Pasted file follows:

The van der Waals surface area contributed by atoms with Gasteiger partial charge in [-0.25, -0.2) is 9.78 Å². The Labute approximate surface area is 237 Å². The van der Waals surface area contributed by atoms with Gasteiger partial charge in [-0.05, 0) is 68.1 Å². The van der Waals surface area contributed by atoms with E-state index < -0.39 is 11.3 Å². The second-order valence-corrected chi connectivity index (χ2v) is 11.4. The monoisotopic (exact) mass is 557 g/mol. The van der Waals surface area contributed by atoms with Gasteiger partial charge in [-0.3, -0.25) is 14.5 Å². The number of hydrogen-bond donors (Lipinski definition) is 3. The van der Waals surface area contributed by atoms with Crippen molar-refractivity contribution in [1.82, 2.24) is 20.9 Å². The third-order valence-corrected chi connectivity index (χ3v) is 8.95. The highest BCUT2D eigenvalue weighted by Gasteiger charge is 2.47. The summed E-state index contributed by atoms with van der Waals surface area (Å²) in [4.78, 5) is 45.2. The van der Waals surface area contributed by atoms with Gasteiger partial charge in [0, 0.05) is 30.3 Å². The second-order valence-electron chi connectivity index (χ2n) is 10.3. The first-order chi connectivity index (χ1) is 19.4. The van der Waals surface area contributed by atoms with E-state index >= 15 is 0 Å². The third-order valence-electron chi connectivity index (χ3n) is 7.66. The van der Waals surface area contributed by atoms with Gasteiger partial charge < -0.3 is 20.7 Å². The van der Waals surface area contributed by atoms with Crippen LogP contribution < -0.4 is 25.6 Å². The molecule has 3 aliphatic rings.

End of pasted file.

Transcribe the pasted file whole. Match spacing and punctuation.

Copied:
The van der Waals surface area contributed by atoms with Gasteiger partial charge in [-0.25, -0.2) is 9.78 Å². The Labute approximate surface area is 237 Å². The van der Waals surface area contributed by atoms with Gasteiger partial charge in [-0.05, 0) is 68.1 Å². The van der Waals surface area contributed by atoms with E-state index < -0.39 is 11.3 Å². The second-order valence-corrected chi connectivity index (χ2v) is 11.4. The monoisotopic (exact) mass is 557 g/mol. The van der Waals surface area contributed by atoms with Gasteiger partial charge in [-0.3, -0.25) is 14.5 Å². The number of hydrogen-bond donors (Lipinski definition) is 3. The van der Waals surface area contributed by atoms with Crippen molar-refractivity contribution in [1.82, 2.24) is 20.9 Å². The third-order valence-corrected chi connectivity index (χ3v) is 8.95. The highest BCUT2D eigenvalue weighted by Gasteiger charge is 2.47. The summed E-state index contributed by atoms with van der Waals surface area (Å²) in [4.78, 5) is 45.2. The van der Waals surface area contributed by atoms with Gasteiger partial charge in [0, 0.05) is 30.3 Å². The second-order valence-electron chi connectivity index (χ2n) is 10.3. The first-order chi connectivity index (χ1) is 19.4. The van der Waals surface area contributed by atoms with E-state index >= 15 is 0 Å². The third-order valence-electron chi connectivity index (χ3n) is 7.66. The van der Waals surface area contributed by atoms with Gasteiger partial charge < -0.3 is 20.7 Å². The van der Waals surface area contributed by atoms with Crippen LogP contribution < -0.4 is 25.6 Å². The molecule has 3 aliphatic rings.